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but I just couldn't bear to give them his real name.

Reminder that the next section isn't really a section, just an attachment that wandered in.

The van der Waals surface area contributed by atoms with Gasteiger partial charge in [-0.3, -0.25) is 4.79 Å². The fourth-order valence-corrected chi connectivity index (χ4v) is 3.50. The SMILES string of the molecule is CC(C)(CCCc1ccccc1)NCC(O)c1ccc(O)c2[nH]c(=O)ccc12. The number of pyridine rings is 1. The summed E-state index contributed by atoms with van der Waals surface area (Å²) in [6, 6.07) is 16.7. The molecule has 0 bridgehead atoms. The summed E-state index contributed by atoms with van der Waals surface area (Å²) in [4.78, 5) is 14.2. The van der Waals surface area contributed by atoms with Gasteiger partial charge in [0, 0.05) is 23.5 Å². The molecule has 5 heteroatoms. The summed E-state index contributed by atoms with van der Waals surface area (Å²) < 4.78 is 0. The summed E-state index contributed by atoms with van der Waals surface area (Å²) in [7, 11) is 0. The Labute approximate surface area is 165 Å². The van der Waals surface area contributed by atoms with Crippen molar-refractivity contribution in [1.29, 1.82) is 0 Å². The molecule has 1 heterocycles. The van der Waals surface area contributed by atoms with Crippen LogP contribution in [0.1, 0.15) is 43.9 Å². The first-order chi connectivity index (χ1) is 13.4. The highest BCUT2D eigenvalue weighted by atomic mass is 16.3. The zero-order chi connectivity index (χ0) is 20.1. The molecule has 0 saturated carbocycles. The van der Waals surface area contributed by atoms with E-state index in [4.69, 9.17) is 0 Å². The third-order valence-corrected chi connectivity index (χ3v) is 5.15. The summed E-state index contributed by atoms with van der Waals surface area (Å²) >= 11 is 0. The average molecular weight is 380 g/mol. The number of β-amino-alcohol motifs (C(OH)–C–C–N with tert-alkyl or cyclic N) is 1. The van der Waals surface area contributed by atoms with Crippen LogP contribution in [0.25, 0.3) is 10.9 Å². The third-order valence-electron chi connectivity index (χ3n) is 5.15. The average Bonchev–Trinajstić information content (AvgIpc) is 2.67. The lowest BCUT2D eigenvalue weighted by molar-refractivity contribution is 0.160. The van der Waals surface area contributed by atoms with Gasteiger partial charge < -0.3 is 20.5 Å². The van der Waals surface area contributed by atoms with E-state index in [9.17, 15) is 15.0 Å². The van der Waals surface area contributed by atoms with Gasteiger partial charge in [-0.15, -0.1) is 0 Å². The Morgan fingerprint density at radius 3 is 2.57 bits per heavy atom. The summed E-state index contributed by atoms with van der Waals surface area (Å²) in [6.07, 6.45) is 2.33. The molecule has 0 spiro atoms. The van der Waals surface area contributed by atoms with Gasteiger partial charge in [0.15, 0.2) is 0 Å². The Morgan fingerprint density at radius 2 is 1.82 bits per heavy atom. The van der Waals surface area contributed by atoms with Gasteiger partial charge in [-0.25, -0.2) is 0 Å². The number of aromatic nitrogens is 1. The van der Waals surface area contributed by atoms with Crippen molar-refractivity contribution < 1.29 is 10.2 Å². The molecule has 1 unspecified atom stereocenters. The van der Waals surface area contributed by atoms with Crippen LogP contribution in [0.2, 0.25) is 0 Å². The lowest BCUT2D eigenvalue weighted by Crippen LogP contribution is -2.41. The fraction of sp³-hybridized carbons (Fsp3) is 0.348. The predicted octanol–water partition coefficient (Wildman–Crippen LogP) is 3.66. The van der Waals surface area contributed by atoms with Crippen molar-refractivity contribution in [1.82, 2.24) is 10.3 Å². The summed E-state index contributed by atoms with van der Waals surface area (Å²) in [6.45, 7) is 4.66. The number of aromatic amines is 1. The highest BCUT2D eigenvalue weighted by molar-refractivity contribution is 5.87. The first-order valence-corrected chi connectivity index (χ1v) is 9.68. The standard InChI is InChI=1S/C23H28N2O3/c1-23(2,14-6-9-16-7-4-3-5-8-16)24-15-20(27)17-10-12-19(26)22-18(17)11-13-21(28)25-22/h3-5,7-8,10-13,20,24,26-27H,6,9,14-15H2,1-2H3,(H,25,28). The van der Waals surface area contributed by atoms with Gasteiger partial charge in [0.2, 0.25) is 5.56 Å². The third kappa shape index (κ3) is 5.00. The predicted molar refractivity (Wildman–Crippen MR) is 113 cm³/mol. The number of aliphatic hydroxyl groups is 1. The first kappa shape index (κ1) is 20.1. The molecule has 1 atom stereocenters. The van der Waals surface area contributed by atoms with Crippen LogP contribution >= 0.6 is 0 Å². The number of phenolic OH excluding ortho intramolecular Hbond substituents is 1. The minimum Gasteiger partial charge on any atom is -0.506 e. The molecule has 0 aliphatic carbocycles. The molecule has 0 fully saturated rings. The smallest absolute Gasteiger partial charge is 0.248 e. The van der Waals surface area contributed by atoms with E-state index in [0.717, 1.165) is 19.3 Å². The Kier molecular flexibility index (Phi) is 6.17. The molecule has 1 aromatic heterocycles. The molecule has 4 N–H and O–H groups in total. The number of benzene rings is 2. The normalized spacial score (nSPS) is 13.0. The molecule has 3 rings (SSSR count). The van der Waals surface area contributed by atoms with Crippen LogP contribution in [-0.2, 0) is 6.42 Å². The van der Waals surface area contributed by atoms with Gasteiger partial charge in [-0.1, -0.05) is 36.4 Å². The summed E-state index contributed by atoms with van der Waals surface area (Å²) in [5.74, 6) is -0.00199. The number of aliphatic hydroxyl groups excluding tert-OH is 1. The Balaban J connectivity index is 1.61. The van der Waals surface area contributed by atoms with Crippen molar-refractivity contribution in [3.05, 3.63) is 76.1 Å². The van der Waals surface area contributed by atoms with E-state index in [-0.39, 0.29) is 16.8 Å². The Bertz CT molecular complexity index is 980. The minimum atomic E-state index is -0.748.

And now I hope and pray that you make him part of your family and that he will adjust and come to love you the same way he loved me.If I had to give up Tank in order to do it, I am glad to have done so. I hope I honored him by my service to my country and comrades. I deploy this evening and have to drop this letter off at the shelter.I don't think I'll say another good-bye to Tank, though. Maybe I'll peek in on him and see if he finally got that third tennis ball in his mouth. Give him a good home, and give him an extra kiss goodnight — every night — from me. " Tank tore from my hands and disappeared in the next room. armed forces often face difficult choices when they receive orders deploying them overseas.but it became pretty clear pretty soon that he wasn't going to. I made that mistake once, and it almost cost him dearly. Maybe the shelter staff already told you, but I'll go over them again: Reggie knows the obvious ones — "sit," "stay," "come," "heel." He knows hand signals: "back" to turn around and go back when you put your hand straight up; and "over" if you put your hand out right or left.I tried the normal commands the shelter told me he knew, ones like "sit" and "stay" and "come" and "heel," and he'd follow them — when he felt like it. "Okay, Reggie," I said out loud, "let's see if your previous owner has any advice." To Whoever Gets My Dog: Well, I can't say that I'm happy you're reading this, a letter I told the shelter could only be opened by Reggie's new owner. If you're reading this, it means I just got back from my last car ride with my Lab after dropping him off at the shelter. I have packed up his pad and toys before and set them by the back door before a trip, but this time ... "Shake" for shaking water off, and "paw" for a high-five.